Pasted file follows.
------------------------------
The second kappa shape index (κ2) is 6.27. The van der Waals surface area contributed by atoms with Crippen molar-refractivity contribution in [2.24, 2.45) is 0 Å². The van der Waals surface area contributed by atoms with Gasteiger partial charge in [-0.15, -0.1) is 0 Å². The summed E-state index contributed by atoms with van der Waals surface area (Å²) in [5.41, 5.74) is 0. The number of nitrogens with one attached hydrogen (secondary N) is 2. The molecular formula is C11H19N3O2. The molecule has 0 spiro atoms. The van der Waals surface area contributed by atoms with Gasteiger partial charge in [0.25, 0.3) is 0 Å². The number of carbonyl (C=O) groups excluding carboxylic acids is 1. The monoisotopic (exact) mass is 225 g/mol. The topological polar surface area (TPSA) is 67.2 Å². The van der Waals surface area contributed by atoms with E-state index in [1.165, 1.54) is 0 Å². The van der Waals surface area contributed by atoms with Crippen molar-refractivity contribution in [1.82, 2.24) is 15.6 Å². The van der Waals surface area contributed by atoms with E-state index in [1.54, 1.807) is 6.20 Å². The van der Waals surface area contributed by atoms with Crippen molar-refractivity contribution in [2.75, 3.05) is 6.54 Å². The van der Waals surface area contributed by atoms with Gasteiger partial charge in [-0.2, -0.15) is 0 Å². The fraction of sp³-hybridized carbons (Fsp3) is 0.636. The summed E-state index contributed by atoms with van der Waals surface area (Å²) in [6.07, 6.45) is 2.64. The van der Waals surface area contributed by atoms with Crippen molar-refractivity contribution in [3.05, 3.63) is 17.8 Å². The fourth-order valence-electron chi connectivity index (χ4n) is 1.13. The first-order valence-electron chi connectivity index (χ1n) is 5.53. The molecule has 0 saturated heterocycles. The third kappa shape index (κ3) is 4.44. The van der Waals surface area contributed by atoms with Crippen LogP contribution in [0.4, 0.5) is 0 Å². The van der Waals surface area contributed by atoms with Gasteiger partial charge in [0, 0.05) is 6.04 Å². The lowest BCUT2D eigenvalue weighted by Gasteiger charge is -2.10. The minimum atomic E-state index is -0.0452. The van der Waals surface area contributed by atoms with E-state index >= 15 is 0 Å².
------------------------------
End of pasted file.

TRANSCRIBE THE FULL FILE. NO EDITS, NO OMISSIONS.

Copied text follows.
The second kappa shape index (κ2) is 6.27. The van der Waals surface area contributed by atoms with Crippen molar-refractivity contribution in [2.24, 2.45) is 0 Å². The van der Waals surface area contributed by atoms with Gasteiger partial charge in [-0.15, -0.1) is 0 Å². The summed E-state index contributed by atoms with van der Waals surface area (Å²) in [5.41, 5.74) is 0. The number of nitrogens with one attached hydrogen (secondary N) is 2. The molecular formula is C11H19N3O2. The molecule has 0 spiro atoms. The van der Waals surface area contributed by atoms with Gasteiger partial charge in [0.25, 0.3) is 0 Å². The number of carbonyl (C=O) groups excluding carboxylic acids is 1. The monoisotopic (exact) mass is 225 g/mol. The topological polar surface area (TPSA) is 67.2 Å². The van der Waals surface area contributed by atoms with E-state index in [1.165, 1.54) is 0 Å². The van der Waals surface area contributed by atoms with Crippen molar-refractivity contribution in [1.82, 2.24) is 15.6 Å². The van der Waals surface area contributed by atoms with E-state index in [1.54, 1.807) is 6.20 Å². The van der Waals surface area contributed by atoms with Crippen molar-refractivity contribution in [2.75, 3.05) is 6.54 Å². The van der Waals surface area contributed by atoms with Gasteiger partial charge in [-0.2, -0.15) is 0 Å². The fraction of sp³-hybridized carbons (Fsp3) is 0.636. The summed E-state index contributed by atoms with van der Waals surface area (Å²) in [6.07, 6.45) is 2.64. The van der Waals surface area contributed by atoms with Crippen molar-refractivity contribution in [3.05, 3.63) is 17.8 Å². The fourth-order valence-electron chi connectivity index (χ4n) is 1.13. The first-order valence-electron chi connectivity index (χ1n) is 5.53. The molecule has 0 saturated heterocycles. The third kappa shape index (κ3) is 4.44. The van der Waals surface area contributed by atoms with Crippen LogP contribution in [0.4, 0.5) is 0 Å². The van der Waals surface area contributed by atoms with Gasteiger partial charge in [0, 0.05) is 6.04 Å². The lowest BCUT2D eigenvalue weighted by Gasteiger charge is -2.10. The minimum atomic E-state index is -0.0452. The van der Waals surface area contributed by atoms with E-state index >= 15 is 0 Å².